The US military announced Saturday that it had dispatched a nuclear-powered guided-missile submarine to the Middle East to “help ensure regional maritime security and stability” amid increasing tensions with Iran.
In a rare move, the Pentagon released a picture of the USS Florida, an Ohio-class submarine, as it transited the Suez Canal on its way to the Persian Gulf. The US usually does not disclose the locations of its submarines while they are at sea.
“It is capable of carrying up to 154 Tomahawk land-attack cruise missiles and is deployed to US 5th Fleet to help ensure regional maritime security and stability,” fleet spokesperson Commander Timothy Hawkins said in a statement.
Hawkins said the submarine entered the region Thursday and began crossing the canal on Friday.
The show of force comes amid heightened tensions with Iran, which continues to harass shipping and attack oil tankers in the area, including several owned by Israelis.
Iran has also stepped up attacks by its proxies on US forces in the region.
Last month, a US contractor was killed and five US service members and one other US contractor were wounded when a drone struck a facility on a coalition base in northeast Syria.
In a statement, the Defense Department said the intelligence community had determined the unmanned aerial vehicle was of Iranian origin.
US Defense Secretary Lloyd Austin said US Central Command forces retaliated with “precision airstrikes” against facilities in eastern Syria used by groups affiliated with Iran’s Islamic Revolutionary Guard Corps.
The Wall Street Journal quoted US officials as saying that they had intelligence that Iran was planning further attacks across the region in the near term.
The 5th Fleet patrols the crucial Strait of Hormuz, the narrow mouth of the Persian Gulf through which 20% of all oil transits. Its region includes the Bab el-Mandeb Strait off Yemen and the Red Sea stretching up to the Suez Canal, the Egyptian waterway linking the Mideast to the Mediterranean Sea.
Tomahawk cruise missiles launched from ships or submarines can hit targets up to 2,500 kilometers (1,500 miles away).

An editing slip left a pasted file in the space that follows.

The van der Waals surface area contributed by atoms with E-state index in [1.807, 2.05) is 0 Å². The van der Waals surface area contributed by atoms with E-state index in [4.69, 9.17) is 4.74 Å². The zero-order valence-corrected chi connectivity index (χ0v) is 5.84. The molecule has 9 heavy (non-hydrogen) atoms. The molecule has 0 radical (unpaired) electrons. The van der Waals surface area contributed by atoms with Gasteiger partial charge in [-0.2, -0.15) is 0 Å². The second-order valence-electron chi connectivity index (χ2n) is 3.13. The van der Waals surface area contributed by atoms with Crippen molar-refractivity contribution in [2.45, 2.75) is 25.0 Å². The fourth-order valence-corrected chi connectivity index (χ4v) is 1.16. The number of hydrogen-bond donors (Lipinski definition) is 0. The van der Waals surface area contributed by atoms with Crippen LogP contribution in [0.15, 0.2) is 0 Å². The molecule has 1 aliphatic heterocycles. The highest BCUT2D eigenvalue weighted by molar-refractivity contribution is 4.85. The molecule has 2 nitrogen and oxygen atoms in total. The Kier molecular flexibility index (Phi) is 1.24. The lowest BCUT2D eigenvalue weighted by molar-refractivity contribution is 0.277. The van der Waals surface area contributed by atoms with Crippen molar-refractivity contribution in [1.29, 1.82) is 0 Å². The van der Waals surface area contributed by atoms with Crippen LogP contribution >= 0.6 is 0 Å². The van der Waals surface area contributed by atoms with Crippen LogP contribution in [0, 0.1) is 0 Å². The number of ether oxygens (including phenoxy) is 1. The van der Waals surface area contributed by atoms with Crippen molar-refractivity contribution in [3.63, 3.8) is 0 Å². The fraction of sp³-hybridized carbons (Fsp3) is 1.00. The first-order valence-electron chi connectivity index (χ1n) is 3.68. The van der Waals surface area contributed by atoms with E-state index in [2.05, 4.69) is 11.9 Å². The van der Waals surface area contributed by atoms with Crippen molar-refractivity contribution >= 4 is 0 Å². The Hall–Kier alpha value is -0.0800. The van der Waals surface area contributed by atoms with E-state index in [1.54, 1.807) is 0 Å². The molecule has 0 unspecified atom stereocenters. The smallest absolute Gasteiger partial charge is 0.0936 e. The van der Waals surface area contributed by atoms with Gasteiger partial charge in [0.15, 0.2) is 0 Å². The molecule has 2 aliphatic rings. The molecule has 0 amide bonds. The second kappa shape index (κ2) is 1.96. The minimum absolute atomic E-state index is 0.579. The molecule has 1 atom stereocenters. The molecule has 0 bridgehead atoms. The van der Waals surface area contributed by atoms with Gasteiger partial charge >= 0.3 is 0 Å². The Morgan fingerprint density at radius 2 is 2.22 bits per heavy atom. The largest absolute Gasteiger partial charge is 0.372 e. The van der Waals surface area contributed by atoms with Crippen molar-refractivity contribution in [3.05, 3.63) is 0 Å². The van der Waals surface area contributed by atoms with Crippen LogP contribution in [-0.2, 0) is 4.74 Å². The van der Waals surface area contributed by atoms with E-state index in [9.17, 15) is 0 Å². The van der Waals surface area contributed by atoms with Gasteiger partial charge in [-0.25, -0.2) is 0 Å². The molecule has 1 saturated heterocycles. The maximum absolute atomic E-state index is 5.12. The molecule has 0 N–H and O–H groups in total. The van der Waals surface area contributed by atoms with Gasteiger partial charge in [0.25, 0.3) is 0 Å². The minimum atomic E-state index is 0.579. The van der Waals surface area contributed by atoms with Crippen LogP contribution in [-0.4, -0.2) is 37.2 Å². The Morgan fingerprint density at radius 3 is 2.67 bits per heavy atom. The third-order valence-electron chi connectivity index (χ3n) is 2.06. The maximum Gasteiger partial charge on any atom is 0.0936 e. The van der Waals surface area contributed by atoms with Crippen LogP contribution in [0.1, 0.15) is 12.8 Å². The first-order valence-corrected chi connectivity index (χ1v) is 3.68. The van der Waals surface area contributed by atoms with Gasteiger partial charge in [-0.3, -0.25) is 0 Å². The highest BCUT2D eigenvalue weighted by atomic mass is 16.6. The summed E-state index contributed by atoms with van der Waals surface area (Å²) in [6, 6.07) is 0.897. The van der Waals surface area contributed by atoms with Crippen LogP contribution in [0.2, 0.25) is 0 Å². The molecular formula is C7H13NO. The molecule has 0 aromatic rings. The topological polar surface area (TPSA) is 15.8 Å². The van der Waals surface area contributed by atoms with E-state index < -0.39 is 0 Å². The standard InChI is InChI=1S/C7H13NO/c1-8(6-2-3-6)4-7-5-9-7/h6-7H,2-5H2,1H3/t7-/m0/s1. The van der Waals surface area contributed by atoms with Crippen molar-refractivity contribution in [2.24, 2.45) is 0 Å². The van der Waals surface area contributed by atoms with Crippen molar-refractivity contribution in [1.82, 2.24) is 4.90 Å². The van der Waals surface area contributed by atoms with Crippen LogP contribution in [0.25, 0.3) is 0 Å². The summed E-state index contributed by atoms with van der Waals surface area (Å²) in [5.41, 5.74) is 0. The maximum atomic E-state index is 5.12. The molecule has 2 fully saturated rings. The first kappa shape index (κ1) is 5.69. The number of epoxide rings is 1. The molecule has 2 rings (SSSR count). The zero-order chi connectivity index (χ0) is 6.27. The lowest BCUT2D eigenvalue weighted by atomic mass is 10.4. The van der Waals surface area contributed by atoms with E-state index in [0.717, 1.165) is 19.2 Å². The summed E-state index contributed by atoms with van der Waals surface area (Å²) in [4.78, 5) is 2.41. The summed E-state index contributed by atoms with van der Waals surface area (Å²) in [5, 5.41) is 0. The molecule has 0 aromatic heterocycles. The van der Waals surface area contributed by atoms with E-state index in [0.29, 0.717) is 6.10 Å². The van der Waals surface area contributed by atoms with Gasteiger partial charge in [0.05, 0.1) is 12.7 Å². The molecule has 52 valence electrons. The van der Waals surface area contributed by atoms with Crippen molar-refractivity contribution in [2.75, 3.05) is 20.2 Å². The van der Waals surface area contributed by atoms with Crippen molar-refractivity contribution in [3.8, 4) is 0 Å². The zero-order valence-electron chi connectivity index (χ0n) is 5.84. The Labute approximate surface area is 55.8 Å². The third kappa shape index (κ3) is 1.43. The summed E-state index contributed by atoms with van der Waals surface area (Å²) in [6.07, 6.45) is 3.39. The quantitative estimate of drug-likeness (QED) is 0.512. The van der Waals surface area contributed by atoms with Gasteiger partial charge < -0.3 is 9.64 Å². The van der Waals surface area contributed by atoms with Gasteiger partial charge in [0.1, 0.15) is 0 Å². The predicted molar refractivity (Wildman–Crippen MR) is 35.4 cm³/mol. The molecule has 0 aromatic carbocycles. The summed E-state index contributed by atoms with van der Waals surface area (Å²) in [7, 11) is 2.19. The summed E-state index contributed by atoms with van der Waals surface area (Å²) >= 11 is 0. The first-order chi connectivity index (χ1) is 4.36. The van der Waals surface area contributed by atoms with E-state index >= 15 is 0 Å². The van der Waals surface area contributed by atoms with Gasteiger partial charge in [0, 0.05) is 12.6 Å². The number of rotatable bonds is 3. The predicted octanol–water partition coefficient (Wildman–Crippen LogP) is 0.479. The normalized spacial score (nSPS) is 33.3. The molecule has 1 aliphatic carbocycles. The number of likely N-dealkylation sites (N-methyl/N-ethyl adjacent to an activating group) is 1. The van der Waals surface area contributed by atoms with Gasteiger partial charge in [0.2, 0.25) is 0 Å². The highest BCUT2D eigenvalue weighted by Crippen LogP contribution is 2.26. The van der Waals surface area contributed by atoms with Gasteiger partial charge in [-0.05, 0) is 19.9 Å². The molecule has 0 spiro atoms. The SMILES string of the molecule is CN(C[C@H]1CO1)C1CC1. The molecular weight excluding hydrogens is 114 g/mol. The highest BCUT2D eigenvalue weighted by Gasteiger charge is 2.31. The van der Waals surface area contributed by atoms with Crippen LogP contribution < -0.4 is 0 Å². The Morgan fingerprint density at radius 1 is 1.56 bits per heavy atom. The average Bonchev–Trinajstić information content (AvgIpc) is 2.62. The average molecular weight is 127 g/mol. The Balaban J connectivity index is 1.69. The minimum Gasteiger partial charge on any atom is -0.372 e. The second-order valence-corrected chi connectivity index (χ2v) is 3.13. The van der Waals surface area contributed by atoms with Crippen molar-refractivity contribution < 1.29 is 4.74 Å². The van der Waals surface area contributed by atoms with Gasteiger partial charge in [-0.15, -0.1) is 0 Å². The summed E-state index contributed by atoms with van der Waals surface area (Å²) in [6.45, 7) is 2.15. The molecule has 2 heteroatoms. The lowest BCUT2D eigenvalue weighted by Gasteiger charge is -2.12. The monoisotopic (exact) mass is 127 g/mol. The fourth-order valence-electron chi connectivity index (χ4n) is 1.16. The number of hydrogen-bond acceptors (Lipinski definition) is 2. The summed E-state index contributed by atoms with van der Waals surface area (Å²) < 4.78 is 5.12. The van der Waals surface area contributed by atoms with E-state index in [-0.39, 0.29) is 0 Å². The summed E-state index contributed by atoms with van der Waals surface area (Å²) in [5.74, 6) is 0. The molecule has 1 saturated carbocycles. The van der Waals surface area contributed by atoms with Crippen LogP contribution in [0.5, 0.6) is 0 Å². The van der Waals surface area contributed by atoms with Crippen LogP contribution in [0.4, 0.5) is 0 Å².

The move also comes with heightened tensions between Israel and Iran amid a general spike in violence in Israel, Lebanon, the West Bank and Gaza.
Israel has allegedly launched a series of airstrikes in Syria in recent weeks, including a strike Tuesday that killed two Iranian military advisers, prompting vows of revenge from Tehran.
“We will avenge the blood of martyrs Milad Heydari and Meqdad Meqdani,” IRGC spokesman Ramazan Sharif vowed, as thousands gathered in central Tehran to mourn them, chanting “down with Israel.”
As a general rule, Israel’s military does not comment on specific strikes in Syria, but it has acknowledged conducting hundreds of sorties against Iran-backed groups attempting to gain a foothold in the country over the last decade.
The IDF says it also attacks arms shipments believed to be bound for those groups, chief among them Hezbollah. Additionally, airstrikes attributed to Israel have repeatedly targeted Syrian air defense systems.
Iran, a key ally of Syrian President Bashar Assad, claims it only deploys military advisers in the conflict-ravaged country.
Iran’s foreign ministry spokesman, Nasser Kanani, accused Israel of bringing “war and insecurity” to the Middle East and of “creating discord in the region.”
Tuesday morning’s strike came a day after the Israeli Air Force said a drone downed in Israeli airspace was suspected to be Iranian.
The escalation of attacks comes after what appears to be a rare bombing in Megiddo by an armed man who infiltrated from Lebanon into Israel.
While many details of the investigation into the Megiddo bombing are barred from publication, the Haaretz news site cited speculation that the series of airstrikes on Iranian targets in Syria could indicate that the IRGC was involved in the latest security incidents.